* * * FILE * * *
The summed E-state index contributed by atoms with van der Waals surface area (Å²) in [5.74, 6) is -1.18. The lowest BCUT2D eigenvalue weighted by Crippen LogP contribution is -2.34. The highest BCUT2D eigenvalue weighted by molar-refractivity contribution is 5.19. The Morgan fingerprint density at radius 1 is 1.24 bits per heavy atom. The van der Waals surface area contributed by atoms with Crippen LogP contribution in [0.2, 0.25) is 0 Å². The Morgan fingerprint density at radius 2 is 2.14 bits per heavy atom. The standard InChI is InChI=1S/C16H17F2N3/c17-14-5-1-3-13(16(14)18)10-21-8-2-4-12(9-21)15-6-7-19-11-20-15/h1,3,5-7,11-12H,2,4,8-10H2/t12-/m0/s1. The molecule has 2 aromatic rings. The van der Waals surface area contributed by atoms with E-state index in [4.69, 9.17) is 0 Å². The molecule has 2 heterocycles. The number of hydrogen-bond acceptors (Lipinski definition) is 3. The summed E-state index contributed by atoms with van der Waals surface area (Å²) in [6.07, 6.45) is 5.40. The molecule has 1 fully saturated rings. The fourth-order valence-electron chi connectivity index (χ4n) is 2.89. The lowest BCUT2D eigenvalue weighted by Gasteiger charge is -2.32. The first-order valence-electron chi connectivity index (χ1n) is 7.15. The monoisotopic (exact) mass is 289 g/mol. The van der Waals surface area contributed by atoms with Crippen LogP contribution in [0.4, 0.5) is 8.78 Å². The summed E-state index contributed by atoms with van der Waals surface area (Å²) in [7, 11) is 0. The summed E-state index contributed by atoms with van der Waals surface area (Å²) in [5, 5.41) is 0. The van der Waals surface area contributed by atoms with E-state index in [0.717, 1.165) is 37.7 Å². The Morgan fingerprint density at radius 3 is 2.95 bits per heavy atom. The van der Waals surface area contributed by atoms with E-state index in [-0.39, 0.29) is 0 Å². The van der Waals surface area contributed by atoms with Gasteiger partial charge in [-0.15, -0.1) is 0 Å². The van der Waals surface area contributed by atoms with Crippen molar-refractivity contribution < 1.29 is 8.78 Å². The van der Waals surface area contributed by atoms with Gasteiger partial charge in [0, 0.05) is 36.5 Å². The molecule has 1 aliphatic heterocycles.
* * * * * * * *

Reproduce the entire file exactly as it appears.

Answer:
The summed E-state index contributed by atoms with van der Waals surface area (Å²) in [5.74, 6) is -1.18. The lowest BCUT2D eigenvalue weighted by Crippen LogP contribution is -2.34. The highest BCUT2D eigenvalue weighted by molar-refractivity contribution is 5.19. The Morgan fingerprint density at radius 1 is 1.24 bits per heavy atom. The van der Waals surface area contributed by atoms with Crippen LogP contribution in [0.2, 0.25) is 0 Å². The Morgan fingerprint density at radius 2 is 2.14 bits per heavy atom. The standard InChI is InChI=1S/C16H17F2N3/c17-14-5-1-3-13(16(14)18)10-21-8-2-4-12(9-21)15-6-7-19-11-20-15/h1,3,5-7,11-12H,2,4,8-10H2/t12-/m0/s1. The molecule has 2 aromatic rings. The van der Waals surface area contributed by atoms with E-state index in [4.69, 9.17) is 0 Å². The molecule has 2 heterocycles. The number of hydrogen-bond acceptors (Lipinski definition) is 3. The summed E-state index contributed by atoms with van der Waals surface area (Å²) in [6.07, 6.45) is 5.40. The molecule has 1 fully saturated rings. The fourth-order valence-electron chi connectivity index (χ4n) is 2.89. The lowest BCUT2D eigenvalue weighted by Gasteiger charge is -2.32. The first-order valence-electron chi connectivity index (χ1n) is 7.15. The monoisotopic (exact) mass is 289 g/mol. The van der Waals surface area contributed by atoms with Crippen LogP contribution in [0.4, 0.5) is 8.78 Å². The summed E-state index contributed by atoms with van der Waals surface area (Å²) in [7, 11) is 0. The summed E-state index contributed by atoms with van der Waals surface area (Å²) in [5, 5.41) is 0. The van der Waals surface area contributed by atoms with E-state index in [0.717, 1.165) is 37.7 Å². The Morgan fingerprint density at radius 3 is 2.95 bits per heavy atom. The van der Waals surface area contributed by atoms with E-state index in [-0.39, 0.29) is 0 Å². The van der Waals surface area contributed by atoms with Gasteiger partial charge in [-0.15, -0.1) is 0 Å². The van der Waals surface area contributed by atoms with Crippen molar-refractivity contribution < 1.29 is 8.78 Å². The van der Waals surface area contributed by atoms with Gasteiger partial charge in [0, 0.05) is 36.5 Å². The molecule has 1 aliphatic heterocycles.